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Due diligence

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Due diligence is a concept in common law. It is most commonly used in criminal law where the offence is one of strict liability, and in commercial transactions as a concept in contract law and malpractice in the legal profession. For the most part, it can be defined as the level of diligence expected of a reasonable person.

Criminal LawEdit

In criminal law, a strict liability offence is one where there is no need for the prosecutor to show mens rea, only an actus reus. However, the law allows a defence of due diligence, that is, that the defendant took all reasonable steps to avoid the act complained of.

For example, in most jurisdictions, an employer can be charged if one of their employees is injured on the job. Once it is proved it was an accident (rather than a deliberate act of the employee), the only defence is that the employer took all reasonable steps to prevent the injury. This usually means that the employer can prove:

  • That a training program was in place to teach workers about dangers of the job and the rules of the workplace to prevent injury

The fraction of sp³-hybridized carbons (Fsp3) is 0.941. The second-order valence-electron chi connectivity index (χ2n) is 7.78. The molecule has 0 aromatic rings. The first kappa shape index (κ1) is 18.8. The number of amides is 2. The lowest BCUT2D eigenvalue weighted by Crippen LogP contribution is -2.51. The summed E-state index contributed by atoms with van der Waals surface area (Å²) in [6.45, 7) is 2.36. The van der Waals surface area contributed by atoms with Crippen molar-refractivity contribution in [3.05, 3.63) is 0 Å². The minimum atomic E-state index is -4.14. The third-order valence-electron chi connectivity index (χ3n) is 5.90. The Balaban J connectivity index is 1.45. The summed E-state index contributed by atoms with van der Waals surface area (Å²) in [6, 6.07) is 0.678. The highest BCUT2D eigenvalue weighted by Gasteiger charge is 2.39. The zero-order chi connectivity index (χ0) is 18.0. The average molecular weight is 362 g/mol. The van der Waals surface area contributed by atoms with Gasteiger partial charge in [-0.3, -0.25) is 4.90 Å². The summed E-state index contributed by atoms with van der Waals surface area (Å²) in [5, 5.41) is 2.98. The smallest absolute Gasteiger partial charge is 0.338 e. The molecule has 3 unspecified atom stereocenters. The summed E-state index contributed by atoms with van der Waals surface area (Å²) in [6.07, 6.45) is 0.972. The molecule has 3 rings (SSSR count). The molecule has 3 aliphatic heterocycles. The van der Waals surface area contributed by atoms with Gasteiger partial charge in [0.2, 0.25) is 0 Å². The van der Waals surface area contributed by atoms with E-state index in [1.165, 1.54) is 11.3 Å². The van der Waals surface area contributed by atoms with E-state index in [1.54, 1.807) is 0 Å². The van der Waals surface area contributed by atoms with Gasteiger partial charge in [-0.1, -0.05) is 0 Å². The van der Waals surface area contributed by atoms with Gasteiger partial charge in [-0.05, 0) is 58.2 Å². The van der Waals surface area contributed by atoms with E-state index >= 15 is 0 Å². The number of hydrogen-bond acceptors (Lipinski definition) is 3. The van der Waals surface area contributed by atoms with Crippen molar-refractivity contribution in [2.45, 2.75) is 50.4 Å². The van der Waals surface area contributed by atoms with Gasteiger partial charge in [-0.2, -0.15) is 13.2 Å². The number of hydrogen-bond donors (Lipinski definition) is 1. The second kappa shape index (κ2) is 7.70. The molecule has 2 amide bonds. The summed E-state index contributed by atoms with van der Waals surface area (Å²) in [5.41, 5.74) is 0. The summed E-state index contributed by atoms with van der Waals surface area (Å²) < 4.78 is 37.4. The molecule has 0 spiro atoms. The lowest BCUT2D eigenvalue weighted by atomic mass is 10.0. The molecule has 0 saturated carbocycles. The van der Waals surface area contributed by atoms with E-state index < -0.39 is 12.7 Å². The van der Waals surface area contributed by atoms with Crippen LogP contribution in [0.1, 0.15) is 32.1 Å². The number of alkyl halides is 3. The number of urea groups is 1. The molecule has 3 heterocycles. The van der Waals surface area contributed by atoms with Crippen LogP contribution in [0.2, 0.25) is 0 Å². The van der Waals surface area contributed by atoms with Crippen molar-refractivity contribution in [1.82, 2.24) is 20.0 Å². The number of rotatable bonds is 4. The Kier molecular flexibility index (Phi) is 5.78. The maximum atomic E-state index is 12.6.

• That the rules were actually enforced; and
  • That employees who transgressed the rules were appropriately disciplined.

Establishing a defence of due diligence is meant to be difficult. It is not enough merely to show that the employer took some steps, or steps other companies in the same industry took. They must demonstrate that they took all steps reasonable to protect the worker from injuries caused by inattention or even recklessness.

Commercial LawEdit

A buyer is required under the doctrine of caveat emptor to make all necessary inquiries before acquiring property. In a large commercial transaction, this usually means searching all public records to ensure the assets or company being purchased does not have hidden liabilities which would pass with the assets and does not have outstanding lawsuits against it.

However, it is not a requirement to do more than what is generally understood to be necessary in such transactions. Some liabilities or deficiencies may exist, and due diligence is not a mechanism for uncovering fraud or deliberate misrepresentation.

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